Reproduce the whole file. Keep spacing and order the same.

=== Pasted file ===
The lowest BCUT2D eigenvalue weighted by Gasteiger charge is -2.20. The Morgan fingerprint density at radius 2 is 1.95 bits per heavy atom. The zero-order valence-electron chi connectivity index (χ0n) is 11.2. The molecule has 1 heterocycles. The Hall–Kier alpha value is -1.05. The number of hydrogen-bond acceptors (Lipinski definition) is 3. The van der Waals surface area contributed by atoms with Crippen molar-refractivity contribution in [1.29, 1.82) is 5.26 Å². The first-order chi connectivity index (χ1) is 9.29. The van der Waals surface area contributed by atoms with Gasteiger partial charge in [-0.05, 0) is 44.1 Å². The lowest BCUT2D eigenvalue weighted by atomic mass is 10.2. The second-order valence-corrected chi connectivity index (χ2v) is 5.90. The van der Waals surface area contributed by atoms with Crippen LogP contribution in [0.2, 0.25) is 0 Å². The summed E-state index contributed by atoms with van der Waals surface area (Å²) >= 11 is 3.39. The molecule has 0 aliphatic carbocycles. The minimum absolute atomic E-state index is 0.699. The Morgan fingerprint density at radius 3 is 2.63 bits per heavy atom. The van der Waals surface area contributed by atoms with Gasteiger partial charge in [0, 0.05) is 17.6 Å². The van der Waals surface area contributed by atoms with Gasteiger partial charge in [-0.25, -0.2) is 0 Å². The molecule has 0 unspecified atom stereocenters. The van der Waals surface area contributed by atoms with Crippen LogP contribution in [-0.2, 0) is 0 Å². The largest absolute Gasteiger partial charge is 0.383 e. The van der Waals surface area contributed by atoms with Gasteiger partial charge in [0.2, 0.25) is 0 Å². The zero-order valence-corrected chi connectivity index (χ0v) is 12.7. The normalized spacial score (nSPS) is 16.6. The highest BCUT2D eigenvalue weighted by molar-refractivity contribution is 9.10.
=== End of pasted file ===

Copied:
The lowest BCUT2D eigenvalue weighted by Gasteiger charge is -2.20. The Morgan fingerprint density at radius 2 is 1.95 bits per heavy atom. The zero-order valence-electron chi connectivity index (χ0n) is 11.2. The molecule has 1 heterocycles. The Hall–Kier alpha value is -1.05. The number of hydrogen-bond acceptors (Lipinski definition) is 3. The van der Waals surface area contributed by atoms with Crippen molar-refractivity contribution in [1.29, 1.82) is 5.26 Å². The first-order chi connectivity index (χ1) is 9.29. The van der Waals surface area contributed by atoms with Gasteiger partial charge in [-0.05, 0) is 44.1 Å². The lowest BCUT2D eigenvalue weighted by atomic mass is 10.2. The second-order valence-corrected chi connectivity index (χ2v) is 5.90. The van der Waals surface area contributed by atoms with Crippen LogP contribution in [0.2, 0.25) is 0 Å². The summed E-state index contributed by atoms with van der Waals surface area (Å²) >= 11 is 3.39. The molecule has 0 aliphatic carbocycles. The minimum absolute atomic E-state index is 0.699. The Morgan fingerprint density at radius 3 is 2.63 bits per heavy atom. The van der Waals surface area contributed by atoms with Gasteiger partial charge in [0, 0.05) is 17.6 Å². The van der Waals surface area contributed by atoms with Gasteiger partial charge in [-0.25, -0.2) is 0 Å². The molecule has 0 unspecified atom stereocenters. The van der Waals surface area contributed by atoms with Crippen LogP contribution in [-0.2, 0) is 0 Å². The largest absolute Gasteiger partial charge is 0.383 e. The van der Waals surface area contributed by atoms with Gasteiger partial charge in [0.2, 0.25) is 0 Å². The zero-order valence-corrected chi connectivity index (χ0v) is 12.7. The normalized spacial score (nSPS) is 16.6. The highest BCUT2D eigenvalue weighted by molar-refractivity contribution is 9.10.